SYDNEY – Rising up from the sandstone bedrock of the east coast of Australia, the EY Centre stands out from the greyness of its surroundings. From the mid-19th to 20th century, many of Sydney’s buildings were constructed from the Yellowblock sandstone on which the city rests. Using the traditional material to form the central core of the new high-rise office building, architecture practice FJMT Studio approached the project with respect towards the geological history of the region.
Photo Mark Merton
The tower incorporates offices for the worldwide research and advisory firm EY. A dynamic façade of timber louvres wraps around all four elevations and responds to the climate of the local environment. ‘The envelope is a responsive skin; a kinetic architecture adjusting automatically to the position of the sun and time of day to control heat load and solar glare,’ says the firm. ‘From the outside, the building changes in appearance as the sun moves and the progressively-adjusting timber screen filters the light into a warm glow reaching deep into the interior.’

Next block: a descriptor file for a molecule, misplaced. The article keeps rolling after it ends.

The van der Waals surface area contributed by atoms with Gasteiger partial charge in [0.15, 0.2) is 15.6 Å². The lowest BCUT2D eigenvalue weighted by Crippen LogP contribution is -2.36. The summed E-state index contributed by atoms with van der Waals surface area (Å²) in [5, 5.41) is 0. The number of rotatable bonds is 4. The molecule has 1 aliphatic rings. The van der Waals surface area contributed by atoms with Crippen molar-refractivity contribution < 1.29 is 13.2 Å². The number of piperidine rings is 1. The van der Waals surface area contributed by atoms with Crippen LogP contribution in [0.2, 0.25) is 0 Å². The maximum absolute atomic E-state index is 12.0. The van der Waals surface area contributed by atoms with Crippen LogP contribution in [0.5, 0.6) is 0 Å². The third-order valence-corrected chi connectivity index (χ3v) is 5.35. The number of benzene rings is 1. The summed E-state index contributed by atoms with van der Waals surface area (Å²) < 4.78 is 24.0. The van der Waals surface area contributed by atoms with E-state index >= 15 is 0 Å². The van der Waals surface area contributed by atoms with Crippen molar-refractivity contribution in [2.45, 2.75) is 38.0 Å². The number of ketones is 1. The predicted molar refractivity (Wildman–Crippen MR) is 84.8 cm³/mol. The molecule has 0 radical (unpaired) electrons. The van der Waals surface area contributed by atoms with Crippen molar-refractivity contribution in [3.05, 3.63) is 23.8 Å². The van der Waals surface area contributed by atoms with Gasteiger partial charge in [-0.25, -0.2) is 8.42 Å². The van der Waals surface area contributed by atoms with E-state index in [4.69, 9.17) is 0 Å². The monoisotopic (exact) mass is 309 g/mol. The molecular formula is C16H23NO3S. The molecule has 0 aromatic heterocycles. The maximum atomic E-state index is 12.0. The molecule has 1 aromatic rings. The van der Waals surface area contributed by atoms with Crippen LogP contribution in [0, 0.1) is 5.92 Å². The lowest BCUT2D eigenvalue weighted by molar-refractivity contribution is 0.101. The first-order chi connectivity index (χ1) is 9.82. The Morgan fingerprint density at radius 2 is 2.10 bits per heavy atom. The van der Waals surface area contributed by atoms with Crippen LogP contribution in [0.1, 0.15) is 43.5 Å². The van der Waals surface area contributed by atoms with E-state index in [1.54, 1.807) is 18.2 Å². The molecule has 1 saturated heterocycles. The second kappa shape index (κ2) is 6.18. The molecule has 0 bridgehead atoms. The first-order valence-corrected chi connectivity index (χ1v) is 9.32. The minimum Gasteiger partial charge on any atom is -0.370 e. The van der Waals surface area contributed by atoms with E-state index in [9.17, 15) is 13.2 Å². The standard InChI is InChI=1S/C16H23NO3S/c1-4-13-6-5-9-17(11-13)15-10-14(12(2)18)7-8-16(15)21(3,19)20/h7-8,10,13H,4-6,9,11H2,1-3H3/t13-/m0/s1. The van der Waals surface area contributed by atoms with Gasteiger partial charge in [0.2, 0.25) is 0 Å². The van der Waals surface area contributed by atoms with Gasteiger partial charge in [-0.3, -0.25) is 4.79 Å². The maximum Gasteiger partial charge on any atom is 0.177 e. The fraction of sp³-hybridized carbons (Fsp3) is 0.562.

The façade is constructed from three layers: an exterior curtain wall of low-iron clear glass; a central void incorporating natural the natural timber louvres; and an interior layer of double-glazed high-performance insulating glass.
The choice of materiality also considers the dullness of area’s surrounding buildings, creating a bold contrast to the generic aesthetic. Says the architect: ‘We envisioned a different type of city tower – warm, human and responsive – to create a healthy and sustainable workplace.’
Photo Rodrigo Vargas (left) / Demas Rusli (right)